Why Stephen Harper prefers US news

TORONTO, Canada — Canadian Prime Minister Stephen Harper doesn’t hide his preference for American media. His performance in the past several months made that clear enough — giving interviews to as many U.S. television networks that would have him while practically starving the ones back home.

Last week, while speaking to a business audience in Toronto, Harper stated the obvious for the first time publicly.

“I tend to watch mainly American news because I don't like to watch Canadian news and hear what Allan [Gregg] and everybody else is saying about me,” he said, referring to a pollster and political pundit who was in the audience. “So my hobby is to watch politics elsewhere.”

Other prime ministers have made similar claims, and it stretches belief every time. If true, however, it means Harper spared himself some uncomfortable media coverage in the past few days (although he was obviously given the gist of it in daily press briefings by his staff).

First came confirmation that pork barrel politics remains the Canadian way. Several newspaper and TV networks calculated that a disproportionate amount of the $12 billion spent so far to stimulate the economy through infrastructure projects has gone to ridings held by Harper’s Conservative party.

The CBC network found that 60 percent of the stimulus funding — to build everything from roads to hockey rinks — went to ridings with Conservative members of parliament. (Harper’s minority government holds 46.4 percent of Canada’s 308 ridings.)

Making matters worse were pictures of more than 50 Conservative lawmakers handing out infrastructure funds while holding those huge prop checks politicians like to pose with. The checks sported the Conservative party logo, or were signed by either the local politician or the prime minister. That suggests the funds came from Conservative party coffers or, more ridiculously, the politician’s own pocket. The money comes from Canadian taxpayers, of course, and the only emblem those checks could legitimately have been sporting is the government of Canada’s.

Harper first came to power in 2006 partly by denouncing previous Liberal governments, whose eagerness to give tax money to cronies resulted in criminal charges several years ago. He quickly described prop checks with the party logo as a “mistake,” but some voters might instead see them as a variation of a Canadian political theme.

More problematic for Harper — and more pertinent for the Obama administration — is news during the past week that leaves little chance of Canada extending its combat mission in Afghanistan beyond 2011.

One event was the release of a hard-hitting autobiography by Gen. Rick Hillier, Canada’s Chief of the Defense Staff from 2005 to 2008.

Widely seen as the architect of Canada’s role in the Afghanistan war, the popular former general comes out with guns blazing: He lambastes Harper’s entourage for being more interested in political optics than in honoring Canada’s war dead, noting they initially tried to pull a George W. Bush and hide the coffins of Canadian soldiers from the public; he accuses meddling Ottawa bureaucrats of undermining the mission; and he dismisses NATO, which heads the Afghan mission, as a rotting corpse with no strategy for fighting the Taliban when Canada took command of the war effort in 2004.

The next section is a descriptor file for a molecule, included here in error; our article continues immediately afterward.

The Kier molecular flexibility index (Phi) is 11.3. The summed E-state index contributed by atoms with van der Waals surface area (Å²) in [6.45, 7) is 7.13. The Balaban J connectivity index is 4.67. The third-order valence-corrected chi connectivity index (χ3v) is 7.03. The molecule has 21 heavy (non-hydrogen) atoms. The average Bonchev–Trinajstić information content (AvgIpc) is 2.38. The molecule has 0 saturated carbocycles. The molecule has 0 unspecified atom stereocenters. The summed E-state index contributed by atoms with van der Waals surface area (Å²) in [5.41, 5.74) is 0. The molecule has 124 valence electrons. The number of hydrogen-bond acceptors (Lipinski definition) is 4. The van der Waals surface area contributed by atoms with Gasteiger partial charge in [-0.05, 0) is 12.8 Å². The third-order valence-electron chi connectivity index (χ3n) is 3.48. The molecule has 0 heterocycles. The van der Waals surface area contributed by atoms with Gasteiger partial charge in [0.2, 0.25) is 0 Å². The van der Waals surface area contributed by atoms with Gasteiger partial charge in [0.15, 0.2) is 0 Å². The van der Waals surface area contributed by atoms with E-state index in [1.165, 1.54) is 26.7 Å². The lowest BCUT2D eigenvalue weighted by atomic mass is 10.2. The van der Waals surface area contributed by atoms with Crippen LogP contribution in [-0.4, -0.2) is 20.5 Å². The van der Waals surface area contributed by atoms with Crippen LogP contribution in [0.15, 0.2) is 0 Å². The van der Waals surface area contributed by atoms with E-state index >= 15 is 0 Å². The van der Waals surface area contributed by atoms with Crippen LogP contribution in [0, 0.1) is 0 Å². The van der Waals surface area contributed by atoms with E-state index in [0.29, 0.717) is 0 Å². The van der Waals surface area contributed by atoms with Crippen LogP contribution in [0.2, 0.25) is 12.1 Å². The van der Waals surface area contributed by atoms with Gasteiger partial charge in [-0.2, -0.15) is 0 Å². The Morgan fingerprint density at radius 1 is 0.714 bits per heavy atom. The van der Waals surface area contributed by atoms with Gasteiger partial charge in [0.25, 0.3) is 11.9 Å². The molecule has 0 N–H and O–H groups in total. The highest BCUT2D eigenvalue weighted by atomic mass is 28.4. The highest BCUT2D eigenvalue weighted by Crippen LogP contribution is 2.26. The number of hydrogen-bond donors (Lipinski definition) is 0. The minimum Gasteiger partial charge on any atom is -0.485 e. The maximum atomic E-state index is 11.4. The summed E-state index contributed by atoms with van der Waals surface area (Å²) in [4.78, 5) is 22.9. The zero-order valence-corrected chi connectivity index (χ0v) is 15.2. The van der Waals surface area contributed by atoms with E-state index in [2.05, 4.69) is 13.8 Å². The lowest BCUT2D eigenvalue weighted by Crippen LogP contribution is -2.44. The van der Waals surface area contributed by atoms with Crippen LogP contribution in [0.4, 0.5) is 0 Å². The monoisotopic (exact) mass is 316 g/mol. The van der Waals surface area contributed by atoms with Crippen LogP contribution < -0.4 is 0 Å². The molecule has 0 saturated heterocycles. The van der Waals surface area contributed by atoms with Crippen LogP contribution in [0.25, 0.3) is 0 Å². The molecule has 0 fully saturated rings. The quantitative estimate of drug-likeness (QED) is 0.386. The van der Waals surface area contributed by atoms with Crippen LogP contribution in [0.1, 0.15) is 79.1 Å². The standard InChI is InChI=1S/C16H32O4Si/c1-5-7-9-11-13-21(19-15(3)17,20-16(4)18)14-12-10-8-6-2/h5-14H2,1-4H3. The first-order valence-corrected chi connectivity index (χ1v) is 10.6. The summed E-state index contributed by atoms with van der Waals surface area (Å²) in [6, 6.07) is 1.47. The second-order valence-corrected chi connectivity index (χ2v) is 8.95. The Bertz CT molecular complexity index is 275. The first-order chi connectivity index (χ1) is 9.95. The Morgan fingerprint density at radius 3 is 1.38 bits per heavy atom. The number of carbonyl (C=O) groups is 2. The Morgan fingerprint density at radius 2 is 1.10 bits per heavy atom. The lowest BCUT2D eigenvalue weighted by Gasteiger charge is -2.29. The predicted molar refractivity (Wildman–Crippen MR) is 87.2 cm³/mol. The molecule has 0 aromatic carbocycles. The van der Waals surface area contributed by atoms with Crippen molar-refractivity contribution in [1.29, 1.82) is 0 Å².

As for recent political musings about continuing a non-combat mission after 2011 — the date the government has set as the end of Canada’s combat role — Hillier dismissed that as the pipe dream of office flunkies.

"If you stay in the south and try to do something like training [Afghan soldiers], you will still be in combat. I don't care what [political] staffers say in the media about how they can find a way to do it. You simply will not. You will be in combat," Hillier said during an interview with the Toronto Star newspaper.

The criticism comes on the heels of Colin Kenny, chair of the Senate Committee on National Security and Defense, proclaiming Canada’s mission in Afghanistan a failure and calling for outright “retreat.” His sentiments echo those of many European countries also contributing troops to the war.

The Harper government is also being portrayed as doing what it can to stall a public inquiry into the transfer of prisoners by Canadian soldiers to Afghan jails, where they were allegedly tortured. International law prohibits transferring prisoners to places where they are tortured. The transfers began at least in 2006 and were stopped in early 2008.

The torture allegations were first reported in the spring of 2007 by the Globe and Mail newspaper. Government ministers claimed at the time they had no idea it was going on. But a sworn affidavit came to light last week from a Canadian diplomat in Afghanistan, stating he sent reports to Ottawa as early as May 2006, alerting them to “serious, imminent and alarming” abuse of prisoners.

Peter MacKay, then the foreign minister and now the defense minister, says those reports never reached his desk. Some observers have a hard time believing that risk-averse bureaucrats would not have pushed such troubling allegations up the political chain of command, including to the prime minister’s office.

But the inquiry to get to the bottom of it all has been suspended by legal wrangling over the Harper government’s bid to limit its scope.

It is widely expected that Obama — soon to decide on whether to send up to 80,000 more U.S. troops to Afghanistan — will ask Harper to keep Canada’s 2,800 soldiers in the southern province of Kandahar beyond 2011. The revelations of the past week — from prisoner abuses to Hillier’s criticisms — won’t increase confidence among Canadians about extending a mission a majority of them already oppose.

But with his eyes focused on American newscasts, who knows what Harper will do?